Come forth into the light of things, let Nature be your teacher.
— William Wordsworth, from The Tables Turned (1798)

Springtime requires our attention. I believe education is an organic part of life; in every season, all through the year...we learn. It is in springtime I believe we are most enthusiastic to observe the changes all around us. The great blue herons returning to their nests along the Swatara Creek, the killdeer couple that makes its camouflaged nest in the gravel nearby...the hepatica and spring beauties, appearing as if by magic in the vernal woodlands...these daily miracles of Nature might be missed I fear if our son attended school.

Seeing the way the late-morning sun illuminates the trout lilies growing in our woodland garden, spying the frog in our pond (the one who likes to float above the anacharis) and leaving the house "on a school night" to see if the eastern toads are calling yet nearby...all of these things we experienced only this week.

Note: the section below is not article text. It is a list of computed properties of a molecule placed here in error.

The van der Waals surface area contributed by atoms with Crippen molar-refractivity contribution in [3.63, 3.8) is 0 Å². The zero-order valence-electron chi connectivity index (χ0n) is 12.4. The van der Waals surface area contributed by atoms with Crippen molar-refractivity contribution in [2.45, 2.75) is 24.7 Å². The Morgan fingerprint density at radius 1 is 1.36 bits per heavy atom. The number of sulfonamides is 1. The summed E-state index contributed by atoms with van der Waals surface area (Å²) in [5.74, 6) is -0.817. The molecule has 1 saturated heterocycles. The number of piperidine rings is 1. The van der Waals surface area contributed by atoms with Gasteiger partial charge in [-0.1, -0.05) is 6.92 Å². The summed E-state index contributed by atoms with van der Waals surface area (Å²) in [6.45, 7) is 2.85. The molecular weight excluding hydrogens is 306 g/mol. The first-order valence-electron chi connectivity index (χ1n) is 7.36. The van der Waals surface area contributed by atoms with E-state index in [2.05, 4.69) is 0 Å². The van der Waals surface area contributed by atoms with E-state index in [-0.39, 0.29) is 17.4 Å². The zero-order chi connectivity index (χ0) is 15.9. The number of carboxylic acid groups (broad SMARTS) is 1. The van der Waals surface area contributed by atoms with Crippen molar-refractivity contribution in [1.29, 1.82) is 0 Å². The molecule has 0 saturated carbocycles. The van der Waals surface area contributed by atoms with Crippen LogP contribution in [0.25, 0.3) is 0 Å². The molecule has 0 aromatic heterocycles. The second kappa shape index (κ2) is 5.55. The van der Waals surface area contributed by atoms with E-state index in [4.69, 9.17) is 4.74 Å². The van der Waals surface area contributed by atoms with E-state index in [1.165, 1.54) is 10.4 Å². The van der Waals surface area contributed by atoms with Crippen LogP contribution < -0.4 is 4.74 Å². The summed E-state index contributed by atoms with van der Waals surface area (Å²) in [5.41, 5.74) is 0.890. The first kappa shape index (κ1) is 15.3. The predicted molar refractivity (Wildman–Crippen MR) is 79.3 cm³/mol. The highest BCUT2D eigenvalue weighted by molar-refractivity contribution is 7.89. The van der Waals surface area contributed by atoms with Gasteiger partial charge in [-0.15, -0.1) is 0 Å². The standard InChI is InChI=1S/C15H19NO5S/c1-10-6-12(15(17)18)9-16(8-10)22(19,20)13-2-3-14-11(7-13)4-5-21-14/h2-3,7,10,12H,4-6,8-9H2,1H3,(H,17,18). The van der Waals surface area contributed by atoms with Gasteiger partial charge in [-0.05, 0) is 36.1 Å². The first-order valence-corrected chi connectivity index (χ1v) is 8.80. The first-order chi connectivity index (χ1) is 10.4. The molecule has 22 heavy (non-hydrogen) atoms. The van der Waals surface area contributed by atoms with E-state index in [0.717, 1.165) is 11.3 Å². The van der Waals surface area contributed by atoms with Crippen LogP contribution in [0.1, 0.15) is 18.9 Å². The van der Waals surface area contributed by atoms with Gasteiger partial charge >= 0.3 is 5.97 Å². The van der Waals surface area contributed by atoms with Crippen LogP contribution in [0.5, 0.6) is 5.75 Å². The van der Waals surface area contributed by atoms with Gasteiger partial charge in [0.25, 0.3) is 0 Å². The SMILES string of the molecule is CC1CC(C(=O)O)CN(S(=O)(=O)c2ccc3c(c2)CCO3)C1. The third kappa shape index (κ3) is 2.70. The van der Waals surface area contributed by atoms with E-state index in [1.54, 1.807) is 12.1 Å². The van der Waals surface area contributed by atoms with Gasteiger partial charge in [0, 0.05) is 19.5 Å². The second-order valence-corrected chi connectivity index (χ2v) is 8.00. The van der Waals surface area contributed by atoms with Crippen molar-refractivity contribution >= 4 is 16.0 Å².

This week we also watched a bald eagle rest in a tree less than 100 yards from where we quietly stood. We stood among the trees and watched silently. As suddenly as it appeared, it lifted up and soared across the lake. That lake is the very one in which we discovered a newly hatched musk turtle this fall.

The natural world is so illuminating. These simple, daily observations teach us so much about the earth and all of its subtle relationships. I am so grateful to have these days with come forth into the light of things.  




Jessica Allen explores the fields and forests of Pennsylvania with her artist-husband, Michael Allen, and their son, Benjamin. She shares her observations through words and pictures of everyday magic and beauty she sees in her world.